Linux Security Modules: General Security Hooks for Linux¶
The APIs described in this book are outdated.
In March 2001, the National Security Agency (NSA) gave a presentation about Security-Enhanced Linux (SELinux) at the 2.5 Linux Kernel Summit. SELinux is an implementation of flexible and fine-grained nondiscretionary access controls in the Linux kernel, originally implemented as its own particular kernel patch. Several other security projects (e.g. RSBAC, Medusa) have also developed flexible access control architectures for the Linux kernel, and various projects have developed particular access control models for Linux (e.g. LIDS, DTE, SubDomain). Each project has developed and maintained its own kernel patch to support its security needs.
In response to the NSA presentation, Linus Torvalds made a set of remarks that described a security framework he would be willing to consider for inclusion in the mainstream Linux kernel. He described a general framework that would provide a set of security hooks to control operations on kernel objects and a set of opaque security fields in kernel data structures for maintaining security attributes. This framework could then be used by loadable kernel modules to implement any desired model of security. Linus also suggested the possibility of migrating the Linux capabilities code into such a module.
The Linux Security Modules (LSM) project was started by WireX to develop such a framework. LSM was a joint development effort by several security projects, including Immunix, SELinux, SGI and Janus, and several individuals, including Greg Kroah-Hartman and James Morris, to develop a Linux kernel patch that implements this framework. The work was incorporated in the mainstream in December of 2003. This technical report provides an overview of the framework and the capabilities security module.
The LSM framework provides a general kernel framework to support security modules. In particular, the LSM framework is primarily focused on supporting access control modules, although future development is likely to address other security needs such as sandboxing. By itself, the framework does not provide any additional security; it merely provides the infrastructure to support security modules. The LSM framework is optional, requiring CONFIG_SECURITY to be enabled. The capabilities logic is implemented as a security module. This capabilities module is discussed further in LSM Capabilities Module.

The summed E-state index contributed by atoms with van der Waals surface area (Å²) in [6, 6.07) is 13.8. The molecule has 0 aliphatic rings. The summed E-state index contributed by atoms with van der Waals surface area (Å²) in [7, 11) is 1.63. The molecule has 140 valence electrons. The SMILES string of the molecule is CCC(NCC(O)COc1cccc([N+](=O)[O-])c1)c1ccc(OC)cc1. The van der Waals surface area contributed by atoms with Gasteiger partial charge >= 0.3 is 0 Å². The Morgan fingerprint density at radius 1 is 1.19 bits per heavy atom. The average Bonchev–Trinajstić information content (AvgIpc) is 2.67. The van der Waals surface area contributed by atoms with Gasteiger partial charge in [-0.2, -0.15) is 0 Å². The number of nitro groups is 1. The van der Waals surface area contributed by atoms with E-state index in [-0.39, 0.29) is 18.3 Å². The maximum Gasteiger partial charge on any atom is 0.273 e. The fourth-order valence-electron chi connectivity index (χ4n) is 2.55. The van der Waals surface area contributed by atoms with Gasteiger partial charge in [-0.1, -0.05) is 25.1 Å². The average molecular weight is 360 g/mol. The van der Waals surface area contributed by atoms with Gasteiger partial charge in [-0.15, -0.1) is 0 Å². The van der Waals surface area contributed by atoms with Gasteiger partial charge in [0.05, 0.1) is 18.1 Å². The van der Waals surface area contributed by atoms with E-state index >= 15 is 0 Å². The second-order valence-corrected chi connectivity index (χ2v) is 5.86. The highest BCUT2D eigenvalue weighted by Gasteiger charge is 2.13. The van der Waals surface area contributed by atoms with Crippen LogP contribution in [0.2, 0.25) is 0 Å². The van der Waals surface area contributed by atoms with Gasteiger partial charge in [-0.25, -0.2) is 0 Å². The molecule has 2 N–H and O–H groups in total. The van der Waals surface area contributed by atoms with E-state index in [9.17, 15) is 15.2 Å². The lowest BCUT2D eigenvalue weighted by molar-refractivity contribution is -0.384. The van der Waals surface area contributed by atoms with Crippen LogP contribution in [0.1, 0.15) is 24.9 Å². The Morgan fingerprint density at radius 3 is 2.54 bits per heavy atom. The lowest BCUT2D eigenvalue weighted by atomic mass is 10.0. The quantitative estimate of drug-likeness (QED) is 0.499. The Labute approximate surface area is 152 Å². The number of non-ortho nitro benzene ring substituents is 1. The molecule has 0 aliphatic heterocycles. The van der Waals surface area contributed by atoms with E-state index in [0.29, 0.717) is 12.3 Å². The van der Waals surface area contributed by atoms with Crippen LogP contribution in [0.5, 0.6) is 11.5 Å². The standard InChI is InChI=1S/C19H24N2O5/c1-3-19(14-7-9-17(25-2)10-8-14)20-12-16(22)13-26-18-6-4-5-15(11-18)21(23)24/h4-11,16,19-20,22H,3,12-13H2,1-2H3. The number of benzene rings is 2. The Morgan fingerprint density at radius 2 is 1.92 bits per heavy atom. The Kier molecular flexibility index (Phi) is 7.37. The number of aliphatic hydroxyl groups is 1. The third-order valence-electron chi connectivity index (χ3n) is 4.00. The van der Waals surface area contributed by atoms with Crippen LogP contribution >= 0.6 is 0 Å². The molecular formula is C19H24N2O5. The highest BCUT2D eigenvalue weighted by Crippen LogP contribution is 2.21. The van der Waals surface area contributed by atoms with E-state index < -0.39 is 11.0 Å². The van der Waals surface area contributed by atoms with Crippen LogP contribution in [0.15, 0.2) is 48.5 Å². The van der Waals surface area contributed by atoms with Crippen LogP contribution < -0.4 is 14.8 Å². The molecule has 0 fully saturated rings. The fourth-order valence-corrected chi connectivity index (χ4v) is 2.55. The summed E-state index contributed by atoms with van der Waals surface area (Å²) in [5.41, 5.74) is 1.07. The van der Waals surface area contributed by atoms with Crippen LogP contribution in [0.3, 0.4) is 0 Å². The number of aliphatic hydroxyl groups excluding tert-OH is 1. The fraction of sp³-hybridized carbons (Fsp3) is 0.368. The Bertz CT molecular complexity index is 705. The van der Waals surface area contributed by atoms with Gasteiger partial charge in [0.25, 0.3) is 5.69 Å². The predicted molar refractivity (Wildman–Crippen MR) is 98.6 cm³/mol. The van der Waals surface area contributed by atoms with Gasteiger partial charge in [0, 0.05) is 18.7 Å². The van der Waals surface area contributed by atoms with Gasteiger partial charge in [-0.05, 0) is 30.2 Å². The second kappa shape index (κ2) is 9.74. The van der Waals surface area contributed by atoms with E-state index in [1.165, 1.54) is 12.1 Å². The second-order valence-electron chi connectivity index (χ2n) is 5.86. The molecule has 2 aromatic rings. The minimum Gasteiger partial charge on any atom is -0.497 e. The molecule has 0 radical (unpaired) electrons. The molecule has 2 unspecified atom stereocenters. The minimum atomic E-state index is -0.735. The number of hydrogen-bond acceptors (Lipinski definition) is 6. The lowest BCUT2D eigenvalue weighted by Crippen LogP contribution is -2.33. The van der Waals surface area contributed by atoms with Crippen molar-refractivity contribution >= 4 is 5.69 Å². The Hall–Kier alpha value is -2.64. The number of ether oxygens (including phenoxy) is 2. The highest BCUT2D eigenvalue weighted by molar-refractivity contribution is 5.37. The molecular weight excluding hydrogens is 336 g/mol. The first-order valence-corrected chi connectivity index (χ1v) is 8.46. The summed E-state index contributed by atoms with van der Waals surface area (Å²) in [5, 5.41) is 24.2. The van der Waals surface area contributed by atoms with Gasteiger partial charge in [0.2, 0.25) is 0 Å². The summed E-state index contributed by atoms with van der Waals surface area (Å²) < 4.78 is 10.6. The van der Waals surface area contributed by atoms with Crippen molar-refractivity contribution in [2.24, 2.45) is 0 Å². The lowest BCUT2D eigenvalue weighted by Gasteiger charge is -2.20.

The LSM framework includes security fields in kernel data structures and calls to hook functions at critical points in the kernel code to manage the security fields and to perform access control. It also adds functions for registering security modules. An interface /sys/kernel/security/lsm reports a comma separated list of security modules that are active on the system.
The LSM security fields are simply
The data is referred to as a blob, which may be managed by
the framework or by the individual security modules that use it.
Security blobs that are used by more than one security module are
typically managed by the framework.
For process and
program execution security information, security fields are included in
struct task_struct and
security information, a security field is included in
super_block. For pipe, file, and socket security
information, security fields are included in
struct inode and
For System V IPC security information,
security fields were added to
struct kern_ipc_perm and
struct msg_msg; additionally, the definitions for
msg_msg, struct msg_queue, and struct shmid_kernel
were moved to header files (
include/linux/shm.h as appropriate) to allow the security modules to
use these definitions.
For packet and
network device security information, security fields were added to
struct sk_buff and
Unlike the other security module data, the data used here is a
32-bit integer. The security modules are required to map or otherwise
associate these values with real security attributes.
LSM hooks are maintained in lists. A list is maintained for each hook, and the hooks are called in the order specified by CONFIG_LSM. Detailed documentation for each hook is included in the include/linux/lsm_hooks.h header file.
The LSM framework provides for a close approximation of
general security module stacking. It defines
security_add_hooks() to which each security module passes a
which are added to the lists.
The LSM framework does not provide a mechanism for removing hooks that
have been registered. The SELinux security module has implemented
a way to remove itself, however the feature has been deprecated.
The hooks can be viewed as falling into two major categories: hooks that are used to manage the security fields and hooks that are used to perform access control. Examples of the first category of hooks include the security_inode_alloc() and security_inode_free() These hooks are used to allocate and free security structures for inode objects. An example of the second category of hooks is the security_inode_permission() hook. This hook checks permission when accessing an inode.
LSM Capabilities Module¶
The POSIX.1e capabilities logic is maintained as a security module
stored in the file
security/commoncap.c. The capabilities
module uses the order field of the
to identify it as the first security module to be registered.
The capabilities security module does not use the general security
blobs, unlike other modules. The reasons are historical and are
based on overhead, complexity and performance concerns.